5 rain garden ideas for your rainwater drainage

Rain gardens are a way to keep rainwater from running off your garden while making it more beautiful. With a little planning, you can create a beautiful, low-maintenance rain garden that keeps the water in your yard where your plants can use it—rather than running off and washing fertilizers, herbicides and pesticides, pollutants, and animal waste into the storm drain and local streams and ponds.

Rain garden design tips

Most residential rain gardens are fairly compact, typically ranging in size from 60 square feet to 180 square feet. The water gardens can be of any shape and size, including popular designs such as a straight rectangular flower bed, a circle of flowers, or a crescent-shaped garden along a slope.

The standard way to size a rain garden is to make it 30% the size of the surface it drains into. Check out the nearby rooftop, driveway, or sidewalk that sheds water during storms. (Also, be aware of gutters and garden drains.) If your roof is 1,000 square feet, make your rain garden 300 square feet to collect the runoff.

Plant flowers and shrubs that thrive best in dry conditions around the edges of your rain garden, and water-loving plants in the center that stay wet the longest when your rain garden drains.

The plants below should thrive in hardiness zones four through eight and remain healthy in full sun to part shade unless otherwise noted.

Design ideas for rain gardens

1. The minimalist

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Create a minimalist rain garden look with mulch.

Get the look:

You don’t need an elaborate planting scheme for a rain garden. If you don’t like fussy flowers, you can create a simple, modern-looking rain garden using rocks, mulch, and native grasses and sedges like this garden with contrasting squares.

Pair a gold shimmering sedge like round hilly Evergold (or tussock sedge if you prefer a more upright look) with soft-edged deep green Pennsylvania sedge, green and red switchgrass, or spiky Appalachian sedge, leaving the wet centers open with light ones round stones and contrasting mulch. Avoid stained mulch if possible and be aware that the open stone center will require weeding (perhaps a lot of weeding).

2. Go green

Two images of green spider plant and grass.

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Mix and match your greenery.

Get the look:

Do you have a shady, damp location? Plant short ferns and shade-tolerant grasses to add greenery to the site and slow water dilution, like in this street garden in Portland, Oregon. You can include a few low shrubs like Clethra alnifolia “hummingbird” or Itea virginica ‘Little Henry’, both of which are up to three feet tall (so they don’t block drivers’ views) and feature delicate white midsummer blooms and fall colors.

You can also plant spring bulbs such as daffodils or irises between the grasses. Their foliage will die back in mid-summer when the grasses grow tall.

3. Large bright flowers for birds and bees

Two closeups of coneflower and wheatgrass.

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Add a pop of color with the purple sun hat.

Get the look:

Rain gardens can be the perfect spot for large, bright summer flowers, like these rain gardens in Canada, Virginia, Ohio, and Illinois. Pair your summer flowers with green grasses and sedges for the deepest, wettest areas, and you’ll have a bright, beautiful garden from mid-summer through fall. Bonus: Butterflies, bees, and pollinators love these flowers—and birds love the seed pods, so don’t cut the flowers off when they’re blooming! Let them feed our feathered friends.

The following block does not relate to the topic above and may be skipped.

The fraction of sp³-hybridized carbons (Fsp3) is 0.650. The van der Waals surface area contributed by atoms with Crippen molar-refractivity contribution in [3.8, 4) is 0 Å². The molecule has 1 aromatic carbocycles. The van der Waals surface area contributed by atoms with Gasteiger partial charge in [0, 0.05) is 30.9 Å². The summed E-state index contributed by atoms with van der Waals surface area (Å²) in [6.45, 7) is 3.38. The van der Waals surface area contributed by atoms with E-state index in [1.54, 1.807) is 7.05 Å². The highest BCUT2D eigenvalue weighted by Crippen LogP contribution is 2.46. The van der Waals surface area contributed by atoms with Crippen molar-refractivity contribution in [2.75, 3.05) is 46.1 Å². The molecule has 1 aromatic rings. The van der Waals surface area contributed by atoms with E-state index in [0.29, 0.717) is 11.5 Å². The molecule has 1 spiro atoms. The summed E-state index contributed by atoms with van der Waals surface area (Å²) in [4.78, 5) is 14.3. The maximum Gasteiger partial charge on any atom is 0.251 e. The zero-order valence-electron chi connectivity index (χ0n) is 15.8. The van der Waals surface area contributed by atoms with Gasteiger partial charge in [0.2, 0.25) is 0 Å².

If possible, try to buy native species rather than branded varieties of flowering plants. The branded plants have typically been bred to have different colors, petals or shapes than the native species and are less attractive to pollinators.

For the simplest pollinator-friendly garden with big blooms, pair black-eyed susans with purple coneflower flowers, like in this Watershed Institute garden.

4. The Big Three

Two closeups of daisies and white flowers.

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Fill up your perennials with some Black Eyed Susans.

Get the look:

Sometimes just a few large plants are enough to make a garden spectacular. Rain Dog Designs in Seattle created a stunning rain garden consisting of just three main plants: Russian sage, black-eyed susan, and autumn delight sedum, with pebbles and water-loving grass for the wetter center. This Cincinnati rain garden takes the same Fall Delight sedum and combines it with purple sunflower flowers and tall sorghastrum grass for a different, stunning look.

5. Purple Rain

Purple flowers and a butterfly

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Add beautiful purple plants to your rain garden.

Get the look:

This garden will not cause you any worries or pain, on the contrary, it will spice up your usual greenery with a touch of purple flowers and foliage.

Combine daisy-like purple sunflowers with spikes of fuchsia star and frothy lavender Russian sage and tall blue-purple blue verbena for summer blooms, with yellow-centered purple New England asters to keep the color into fall. Switchgrass rounds out the humid center with purplish-red flower spikes in spring that turn yellow in fall, while grape gum-purple beautyberry bushes and tall purple-leaved “black lace” elder shrubs bear berries that feed birds.

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